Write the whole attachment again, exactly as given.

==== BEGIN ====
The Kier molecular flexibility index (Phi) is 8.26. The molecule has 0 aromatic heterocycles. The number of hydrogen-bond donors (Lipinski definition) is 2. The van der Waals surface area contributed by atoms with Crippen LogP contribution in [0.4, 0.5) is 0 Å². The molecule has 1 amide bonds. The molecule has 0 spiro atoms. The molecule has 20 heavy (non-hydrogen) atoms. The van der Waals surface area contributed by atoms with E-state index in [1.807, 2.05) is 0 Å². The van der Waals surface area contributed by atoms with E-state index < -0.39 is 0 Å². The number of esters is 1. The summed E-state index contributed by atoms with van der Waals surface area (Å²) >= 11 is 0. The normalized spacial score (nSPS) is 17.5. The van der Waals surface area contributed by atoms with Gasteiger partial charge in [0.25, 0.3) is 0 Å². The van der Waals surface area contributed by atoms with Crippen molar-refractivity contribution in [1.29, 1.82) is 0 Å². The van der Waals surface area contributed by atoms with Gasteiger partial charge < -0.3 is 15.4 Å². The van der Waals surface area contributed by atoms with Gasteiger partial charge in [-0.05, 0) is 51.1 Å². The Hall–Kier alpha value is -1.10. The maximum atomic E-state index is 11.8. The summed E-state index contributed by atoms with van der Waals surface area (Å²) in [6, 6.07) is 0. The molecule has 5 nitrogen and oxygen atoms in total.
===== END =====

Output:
The Kier molecular flexibility index (Phi) is 8.26. The molecule has 0 aromatic heterocycles. The number of hydrogen-bond donors (Lipinski definition) is 2. The van der Waals surface area contributed by atoms with Crippen LogP contribution in [0.4, 0.5) is 0 Å². The molecule has 1 amide bonds. The molecule has 0 spiro atoms. The molecule has 20 heavy (non-hydrogen) atoms. The van der Waals surface area contributed by atoms with E-state index in [1.807, 2.05) is 0 Å². The van der Waals surface area contributed by atoms with E-state index < -0.39 is 0 Å². The number of esters is 1. The summed E-state index contributed by atoms with van der Waals surface area (Å²) >= 11 is 0. The normalized spacial score (nSPS) is 17.5. The van der Waals surface area contributed by atoms with Gasteiger partial charge in [0.25, 0.3) is 0 Å². The van der Waals surface area contributed by atoms with Crippen molar-refractivity contribution in [1.29, 1.82) is 0 Å². The van der Waals surface area contributed by atoms with Gasteiger partial charge < -0.3 is 15.4 Å². The van der Waals surface area contributed by atoms with Gasteiger partial charge in [-0.05, 0) is 51.1 Å². The Hall–Kier alpha value is -1.10. The maximum atomic E-state index is 11.8. The summed E-state index contributed by atoms with van der Waals surface area (Å²) in [6, 6.07) is 0. The molecule has 5 nitrogen and oxygen atoms in total.